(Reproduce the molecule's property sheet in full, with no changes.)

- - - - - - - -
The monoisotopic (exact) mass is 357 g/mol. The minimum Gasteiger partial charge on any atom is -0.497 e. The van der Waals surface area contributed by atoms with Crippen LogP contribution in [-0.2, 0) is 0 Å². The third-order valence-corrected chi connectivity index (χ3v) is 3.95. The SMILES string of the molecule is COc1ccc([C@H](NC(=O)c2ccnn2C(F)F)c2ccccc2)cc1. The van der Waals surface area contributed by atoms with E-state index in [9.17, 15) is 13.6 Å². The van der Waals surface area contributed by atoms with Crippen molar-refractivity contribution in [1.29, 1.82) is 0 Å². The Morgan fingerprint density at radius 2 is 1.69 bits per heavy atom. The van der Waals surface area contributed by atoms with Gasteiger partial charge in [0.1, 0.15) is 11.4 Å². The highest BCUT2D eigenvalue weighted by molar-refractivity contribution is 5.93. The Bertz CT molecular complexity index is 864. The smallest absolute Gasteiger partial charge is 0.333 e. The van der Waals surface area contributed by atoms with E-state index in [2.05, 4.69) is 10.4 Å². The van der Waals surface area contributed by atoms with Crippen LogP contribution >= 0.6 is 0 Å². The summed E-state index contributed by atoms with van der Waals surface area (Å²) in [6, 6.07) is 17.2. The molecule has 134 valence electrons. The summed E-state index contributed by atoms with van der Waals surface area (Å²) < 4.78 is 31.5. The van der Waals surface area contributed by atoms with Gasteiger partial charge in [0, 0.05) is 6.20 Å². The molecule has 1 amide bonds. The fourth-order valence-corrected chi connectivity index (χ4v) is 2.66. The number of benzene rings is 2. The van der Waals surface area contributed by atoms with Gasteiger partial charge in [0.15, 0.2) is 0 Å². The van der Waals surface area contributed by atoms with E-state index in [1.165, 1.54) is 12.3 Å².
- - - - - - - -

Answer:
The monoisotopic (exact) mass is 357 g/mol. The minimum Gasteiger partial charge on any atom is -0.497 e. The van der Waals surface area contributed by atoms with Crippen LogP contribution in [-0.2, 0) is 0 Å². The third-order valence-corrected chi connectivity index (χ3v) is 3.95. The SMILES string of the molecule is COc1ccc([C@H](NC(=O)c2ccnn2C(F)F)c2ccccc2)cc1. The van der Waals surface area contributed by atoms with E-state index in [9.17, 15) is 13.6 Å². The van der Waals surface area contributed by atoms with Crippen molar-refractivity contribution in [1.29, 1.82) is 0 Å². The Morgan fingerprint density at radius 2 is 1.69 bits per heavy atom. The van der Waals surface area contributed by atoms with Gasteiger partial charge in [0.1, 0.15) is 11.4 Å². The highest BCUT2D eigenvalue weighted by molar-refractivity contribution is 5.93. The Bertz CT molecular complexity index is 864. The smallest absolute Gasteiger partial charge is 0.333 e. The van der Waals surface area contributed by atoms with E-state index in [2.05, 4.69) is 10.4 Å². The van der Waals surface area contributed by atoms with Crippen LogP contribution >= 0.6 is 0 Å². The summed E-state index contributed by atoms with van der Waals surface area (Å²) in [6, 6.07) is 17.2. The molecule has 134 valence electrons. The summed E-state index contributed by atoms with van der Waals surface area (Å²) < 4.78 is 31.5. The van der Waals surface area contributed by atoms with Gasteiger partial charge in [0, 0.05) is 6.20 Å². The molecule has 1 amide bonds. The fourth-order valence-corrected chi connectivity index (χ4v) is 2.66. The number of benzene rings is 2. The van der Waals surface area contributed by atoms with Gasteiger partial charge in [0.15, 0.2) is 0 Å². The van der Waals surface area contributed by atoms with E-state index in [1.165, 1.54) is 12.3 Å².